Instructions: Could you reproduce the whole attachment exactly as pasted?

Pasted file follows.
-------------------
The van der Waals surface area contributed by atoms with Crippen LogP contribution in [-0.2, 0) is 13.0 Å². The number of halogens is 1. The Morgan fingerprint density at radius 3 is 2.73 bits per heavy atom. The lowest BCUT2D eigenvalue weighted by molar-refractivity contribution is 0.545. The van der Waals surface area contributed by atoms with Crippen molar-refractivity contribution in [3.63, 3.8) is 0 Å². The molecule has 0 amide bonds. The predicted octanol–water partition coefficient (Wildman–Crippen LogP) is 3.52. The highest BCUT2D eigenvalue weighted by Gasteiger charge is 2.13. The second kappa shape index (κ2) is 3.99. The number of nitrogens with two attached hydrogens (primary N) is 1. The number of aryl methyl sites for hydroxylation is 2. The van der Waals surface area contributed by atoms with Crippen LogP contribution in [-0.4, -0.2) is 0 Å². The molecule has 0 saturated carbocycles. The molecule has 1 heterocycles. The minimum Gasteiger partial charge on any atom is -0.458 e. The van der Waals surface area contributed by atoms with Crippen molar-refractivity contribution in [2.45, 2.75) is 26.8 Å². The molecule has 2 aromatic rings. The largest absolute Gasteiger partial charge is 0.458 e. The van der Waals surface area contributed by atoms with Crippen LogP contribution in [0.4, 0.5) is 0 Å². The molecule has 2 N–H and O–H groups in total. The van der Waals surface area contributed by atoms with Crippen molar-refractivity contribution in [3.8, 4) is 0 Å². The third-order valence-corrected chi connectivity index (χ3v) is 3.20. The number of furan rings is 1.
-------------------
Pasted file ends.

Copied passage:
The van der Waals surface area contributed by atoms with Crippen LogP contribution in [-0.2, 0) is 13.0 Å². The number of halogens is 1. The Morgan fingerprint density at radius 3 is 2.73 bits per heavy atom. The lowest BCUT2D eigenvalue weighted by molar-refractivity contribution is 0.545. The van der Waals surface area contributed by atoms with Crippen molar-refractivity contribution in [3.63, 3.8) is 0 Å². The molecule has 0 amide bonds. The predicted octanol–water partition coefficient (Wildman–Crippen LogP) is 3.52. The highest BCUT2D eigenvalue weighted by Gasteiger charge is 2.13. The second kappa shape index (κ2) is 3.99. The number of nitrogens with two attached hydrogens (primary N) is 1. The number of aryl methyl sites for hydroxylation is 2. The van der Waals surface area contributed by atoms with Crippen LogP contribution in [-0.4, -0.2) is 0 Å². The molecule has 0 saturated carbocycles. The molecule has 1 heterocycles. The minimum Gasteiger partial charge on any atom is -0.458 e. The van der Waals surface area contributed by atoms with Crippen molar-refractivity contribution in [2.45, 2.75) is 26.8 Å². The molecule has 2 aromatic rings. The largest absolute Gasteiger partial charge is 0.458 e. The van der Waals surface area contributed by atoms with Crippen LogP contribution in [0.4, 0.5) is 0 Å². The molecule has 2 N–H and O–H groups in total. The van der Waals surface area contributed by atoms with Crippen molar-refractivity contribution in [3.8, 4) is 0 Å². The third-order valence-corrected chi connectivity index (χ3v) is 3.20. The number of furan rings is 1.